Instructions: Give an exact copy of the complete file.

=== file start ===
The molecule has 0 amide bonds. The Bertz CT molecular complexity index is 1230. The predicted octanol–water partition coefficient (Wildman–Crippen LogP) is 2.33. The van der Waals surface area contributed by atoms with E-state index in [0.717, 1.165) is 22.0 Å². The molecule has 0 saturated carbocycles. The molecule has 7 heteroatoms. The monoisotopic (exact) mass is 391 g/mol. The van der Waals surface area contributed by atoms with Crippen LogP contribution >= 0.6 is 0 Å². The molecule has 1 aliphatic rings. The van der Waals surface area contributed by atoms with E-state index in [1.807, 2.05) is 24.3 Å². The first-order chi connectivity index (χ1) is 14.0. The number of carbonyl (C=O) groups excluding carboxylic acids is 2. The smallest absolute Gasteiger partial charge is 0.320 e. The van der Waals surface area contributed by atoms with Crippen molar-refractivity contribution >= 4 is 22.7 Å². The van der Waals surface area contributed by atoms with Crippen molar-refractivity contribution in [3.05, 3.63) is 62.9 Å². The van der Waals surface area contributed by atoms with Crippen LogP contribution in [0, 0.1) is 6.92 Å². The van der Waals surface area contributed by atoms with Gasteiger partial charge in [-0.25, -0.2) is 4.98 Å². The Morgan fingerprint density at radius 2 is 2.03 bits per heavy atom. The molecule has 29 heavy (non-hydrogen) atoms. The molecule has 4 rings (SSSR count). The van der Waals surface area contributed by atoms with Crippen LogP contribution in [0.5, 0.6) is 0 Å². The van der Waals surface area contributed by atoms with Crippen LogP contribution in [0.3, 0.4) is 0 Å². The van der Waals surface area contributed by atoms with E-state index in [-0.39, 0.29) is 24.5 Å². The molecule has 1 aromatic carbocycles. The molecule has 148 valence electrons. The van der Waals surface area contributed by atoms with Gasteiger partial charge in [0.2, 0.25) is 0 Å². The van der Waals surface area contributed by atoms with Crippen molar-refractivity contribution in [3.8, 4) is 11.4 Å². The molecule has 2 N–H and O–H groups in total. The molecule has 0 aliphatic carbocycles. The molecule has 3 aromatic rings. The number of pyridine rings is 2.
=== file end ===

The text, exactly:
The molecule has 0 amide bonds. The Bertz CT molecular complexity index is 1230. The predicted octanol–water partition coefficient (Wildman–Crippen LogP) is 2.33. The van der Waals surface area contributed by atoms with E-state index in [0.717, 1.165) is 22.0 Å². The molecule has 0 saturated carbocycles. The molecule has 7 heteroatoms. The monoisotopic (exact) mass is 391 g/mol. The van der Waals surface area contributed by atoms with Crippen LogP contribution >= 0.6 is 0 Å². The molecule has 1 aliphatic rings. The van der Waals surface area contributed by atoms with E-state index in [1.807, 2.05) is 24.3 Å². The first-order chi connectivity index (χ1) is 14.0. The number of carbonyl (C=O) groups excluding carboxylic acids is 2. The smallest absolute Gasteiger partial charge is 0.320 e. The van der Waals surface area contributed by atoms with Crippen molar-refractivity contribution >= 4 is 22.7 Å². The van der Waals surface area contributed by atoms with Crippen molar-refractivity contribution in [3.05, 3.63) is 62.9 Å². The van der Waals surface area contributed by atoms with Crippen LogP contribution in [0, 0.1) is 6.92 Å². The van der Waals surface area contributed by atoms with Gasteiger partial charge in [-0.25, -0.2) is 4.98 Å². The Morgan fingerprint density at radius 2 is 2.03 bits per heavy atom. The molecule has 29 heavy (non-hydrogen) atoms. The molecule has 4 rings (SSSR count). The van der Waals surface area contributed by atoms with Crippen LogP contribution in [0.5, 0.6) is 0 Å². The van der Waals surface area contributed by atoms with Crippen LogP contribution in [0.3, 0.4) is 0 Å². The van der Waals surface area contributed by atoms with E-state index in [-0.39, 0.29) is 24.5 Å². The molecule has 1 aromatic carbocycles. The molecule has 148 valence electrons. The van der Waals surface area contributed by atoms with Gasteiger partial charge in [0.2, 0.25) is 0 Å². The van der Waals surface area contributed by atoms with Crippen molar-refractivity contribution in [3.8, 4) is 11.4 Å². The molecule has 2 N–H and O–H groups in total. The molecule has 0 aliphatic carbocycles. The molecule has 3 aromatic rings. The number of pyridine rings is 2.